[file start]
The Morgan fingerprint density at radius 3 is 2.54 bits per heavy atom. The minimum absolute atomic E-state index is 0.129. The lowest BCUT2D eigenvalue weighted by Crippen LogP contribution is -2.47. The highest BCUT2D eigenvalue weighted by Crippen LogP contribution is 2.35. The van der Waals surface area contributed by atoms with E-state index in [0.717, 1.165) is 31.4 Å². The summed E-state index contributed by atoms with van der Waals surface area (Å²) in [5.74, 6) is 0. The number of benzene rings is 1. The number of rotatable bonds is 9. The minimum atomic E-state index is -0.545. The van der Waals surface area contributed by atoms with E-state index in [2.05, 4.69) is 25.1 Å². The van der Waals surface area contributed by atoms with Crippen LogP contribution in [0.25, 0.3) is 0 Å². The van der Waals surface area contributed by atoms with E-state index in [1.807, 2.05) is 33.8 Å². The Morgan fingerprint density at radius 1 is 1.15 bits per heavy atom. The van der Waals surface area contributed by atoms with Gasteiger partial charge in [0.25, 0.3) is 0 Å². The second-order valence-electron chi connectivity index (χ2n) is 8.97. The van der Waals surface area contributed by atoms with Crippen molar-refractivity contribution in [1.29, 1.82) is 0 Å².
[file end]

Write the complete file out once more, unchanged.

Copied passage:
The Morgan fingerprint density at radius 3 is 2.54 bits per heavy atom. The minimum absolute atomic E-state index is 0.129. The lowest BCUT2D eigenvalue weighted by Crippen LogP contribution is -2.47. The highest BCUT2D eigenvalue weighted by Crippen LogP contribution is 2.35. The van der Waals surface area contributed by atoms with E-state index in [0.717, 1.165) is 31.4 Å². The summed E-state index contributed by atoms with van der Waals surface area (Å²) in [5.74, 6) is 0. The number of benzene rings is 1. The number of rotatable bonds is 9. The minimum atomic E-state index is -0.545. The van der Waals surface area contributed by atoms with E-state index in [2.05, 4.69) is 25.1 Å². The van der Waals surface area contributed by atoms with Crippen LogP contribution in [0.25, 0.3) is 0 Å². The van der Waals surface area contributed by atoms with E-state index in [1.807, 2.05) is 33.8 Å². The Morgan fingerprint density at radius 1 is 1.15 bits per heavy atom. The van der Waals surface area contributed by atoms with Gasteiger partial charge in [0.25, 0.3) is 0 Å². The second-order valence-electron chi connectivity index (χ2n) is 8.97. The van der Waals surface area contributed by atoms with Crippen molar-refractivity contribution in [1.29, 1.82) is 0 Å².